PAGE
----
SMS over URL parameters

Send SMS by including all of the required parameters in the URL using HTTP GET request.

Owning custom made applications tailored for specific requirements of a single organization is an expensive privilege few can afford. Using third party software solutions for your business needs is a more common case for businesses today. These “generic” applications are usually highly configurable in order to cover the widest range of use cases. No matter how clever the application is designed, it seems like there is always at least one crucial feature missing.

If you happen to have one of those applications, you probably have options to configure different workflows and triggers. Often the application also offers integration options too. Due to it’s generic nature, the application has to cover a variety of integration scenarios and also keep a certain level of simplicity to remain intuitive and usable. This trade-off between options and usability can result in a solution with limited integration possibilities.

Integrating our REST API method for sending SMS in such an application may be impossible since you have to configure the request type, headers and body model. This is something that is usually handled by developers and this type of application will not allow you to write custom code. At best it will provide you with a single input to enter the URL of the service you want to trigger, and that’s it.

Simple SMS with basic parameters

With this single input problem in mind, we have designed a method which allows you to send SMS in a single line of the HTTP request:

GET /sms/1/text/query?username=myUsername&password=myPassword&to=41793026727&text=Message text HTTP/1.1
Accept: application/json
GET /sms/1/text/query?username=myUsername&password=myPassword&to=41793026727&text=Message text HTTP/1.1
Accept: application/xml

$curl = curl_init();

curl_setopt_array($curl, array(
  CURLOPT_URL => " text",
    "accept: application/json"

$response = curl_exec($curl);
$err = curl_error($curl);


if ($err) {
  echo "cURL Error #:" . $err;
} else {
  echo $response;

This is all you need to send a message. You can even send this message through your web browser address bar, the same way you would type an address to open a web page. Now, this is something that you could put into your application without writing any code!

The response will be identical to a fully-featured SMS response:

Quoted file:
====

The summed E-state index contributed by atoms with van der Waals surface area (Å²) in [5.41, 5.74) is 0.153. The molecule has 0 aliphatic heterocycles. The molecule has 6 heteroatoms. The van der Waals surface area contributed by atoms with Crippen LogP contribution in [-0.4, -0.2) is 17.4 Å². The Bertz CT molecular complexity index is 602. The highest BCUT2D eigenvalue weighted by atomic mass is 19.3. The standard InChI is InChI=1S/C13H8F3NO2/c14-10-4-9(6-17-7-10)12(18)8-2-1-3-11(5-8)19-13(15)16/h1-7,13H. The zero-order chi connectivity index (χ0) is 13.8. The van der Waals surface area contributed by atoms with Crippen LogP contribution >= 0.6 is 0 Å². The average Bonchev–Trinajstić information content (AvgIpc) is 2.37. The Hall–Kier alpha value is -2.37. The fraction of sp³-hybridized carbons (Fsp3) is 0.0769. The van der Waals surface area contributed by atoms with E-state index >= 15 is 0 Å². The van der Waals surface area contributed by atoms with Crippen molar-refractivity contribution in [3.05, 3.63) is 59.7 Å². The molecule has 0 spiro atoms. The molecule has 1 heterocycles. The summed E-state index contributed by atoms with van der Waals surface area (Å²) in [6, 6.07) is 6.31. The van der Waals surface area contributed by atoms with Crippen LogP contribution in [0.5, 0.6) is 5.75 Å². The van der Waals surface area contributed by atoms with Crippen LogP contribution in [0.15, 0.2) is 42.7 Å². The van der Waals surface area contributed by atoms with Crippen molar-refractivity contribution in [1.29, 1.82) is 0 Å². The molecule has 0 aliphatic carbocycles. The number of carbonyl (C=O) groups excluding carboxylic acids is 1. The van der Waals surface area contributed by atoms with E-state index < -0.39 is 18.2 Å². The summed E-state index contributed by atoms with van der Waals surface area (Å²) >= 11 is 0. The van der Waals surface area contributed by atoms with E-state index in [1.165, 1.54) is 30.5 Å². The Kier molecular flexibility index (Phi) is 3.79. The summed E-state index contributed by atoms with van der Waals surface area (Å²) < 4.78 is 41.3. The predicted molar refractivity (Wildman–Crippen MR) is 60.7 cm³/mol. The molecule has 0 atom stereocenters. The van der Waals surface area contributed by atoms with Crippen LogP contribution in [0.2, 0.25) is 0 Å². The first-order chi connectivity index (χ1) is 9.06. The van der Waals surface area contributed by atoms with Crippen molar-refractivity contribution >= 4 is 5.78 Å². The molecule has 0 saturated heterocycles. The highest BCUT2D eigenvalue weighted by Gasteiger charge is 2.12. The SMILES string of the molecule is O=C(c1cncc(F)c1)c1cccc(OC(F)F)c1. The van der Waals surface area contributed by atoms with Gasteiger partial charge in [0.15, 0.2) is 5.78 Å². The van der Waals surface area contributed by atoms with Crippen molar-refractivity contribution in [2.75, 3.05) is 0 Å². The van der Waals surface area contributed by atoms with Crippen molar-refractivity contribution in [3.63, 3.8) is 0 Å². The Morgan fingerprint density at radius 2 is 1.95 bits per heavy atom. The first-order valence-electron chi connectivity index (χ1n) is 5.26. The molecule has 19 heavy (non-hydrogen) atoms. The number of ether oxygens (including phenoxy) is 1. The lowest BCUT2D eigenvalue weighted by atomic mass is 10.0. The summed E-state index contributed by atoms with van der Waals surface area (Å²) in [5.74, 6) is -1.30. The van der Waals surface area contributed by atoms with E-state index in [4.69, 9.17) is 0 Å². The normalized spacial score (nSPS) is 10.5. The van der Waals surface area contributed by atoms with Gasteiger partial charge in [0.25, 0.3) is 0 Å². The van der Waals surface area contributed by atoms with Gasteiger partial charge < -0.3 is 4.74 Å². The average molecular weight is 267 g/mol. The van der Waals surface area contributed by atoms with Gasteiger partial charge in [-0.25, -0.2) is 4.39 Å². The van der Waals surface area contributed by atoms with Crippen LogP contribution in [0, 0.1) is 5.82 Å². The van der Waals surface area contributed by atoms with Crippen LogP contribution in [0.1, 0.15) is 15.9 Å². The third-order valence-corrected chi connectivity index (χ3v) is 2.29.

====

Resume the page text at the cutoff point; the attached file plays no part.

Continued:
"bulkId": "1478260834465349757",
  "messages": [
      "to": "41793026727",
      "status": {
        "groupId": 1,
        "groupName": "PENDING",
        "id": 7,
        "name": "PENDING_ENROUTE",
        "description": "Message sent to next instance"
      "smsCount": 1,
      "messageId": "844acc75-e5c6-4a21-a7e3-444c412c385b"

XML response format

The default response format is JSON. However, if you would like to receive XML instead, you may specify the format .xml extension at the end of the method base URL, such as:

There is one more catch. You will probably need to replace hard-coded values like phone number and message text with placeholders unless you want to send the same message to the same recipient every time. Placeholder names will be provided by the application system you are using. What you need to understand is where to put the placeholders. Let’s break down our example request in several lines so we can examine it closely:
&text=Message text

The first line is the API endpoint and this never changes. The question mark at the end represents beginning of the query string parameters. It’s a system of key / value pairs separated by symbol &. It’s quite clear now what the values are and which values you will need to replace by a value placeholder.


Value placeholders

Placeholder names and format will vary depending on your application. Refer to your application documentation for instructions.

Here is the final result:

Your application should now dynamically send different messages to different recipients and dynamically replace placeholders with the recipient’s phone number and message.

Key / value pairs

It’s important to understand how to properly format the query string in order to make it work properly. This rule must be followed: ? key = value & key = value & key = value

The sorting order of key / value pairs is not important as long as it’s well formatted. If your application supports placeholders, you should use it to replace values only!

Multiple recipients

Sending messages to multiple recipients at once is also supported, as long as they all get the same message. The URL is basically the same as with simple SMS. The only difference is in the to key where you need to separate recipients by a comma.,41793026834&text=Message text

Closer look:


You can use this method to send an SMS with almost all features of our standard fully-featured SMS.

Optional key value pairs:


Refer to our fully-featured SMS documentation for an explanation of each parameter.


Please use this method to send messages only when you don’t have the option to integrate via the fully-featured SMS method.

Please keep in mind:

  • This method does not support API key authorization. You are sending the username and password over the network which is less secure than using an API key.
  • Your application should support the URL encoding of your requests. Messages that are not properly formatted may be delivered with incorrectly encoded text or not delivered at all.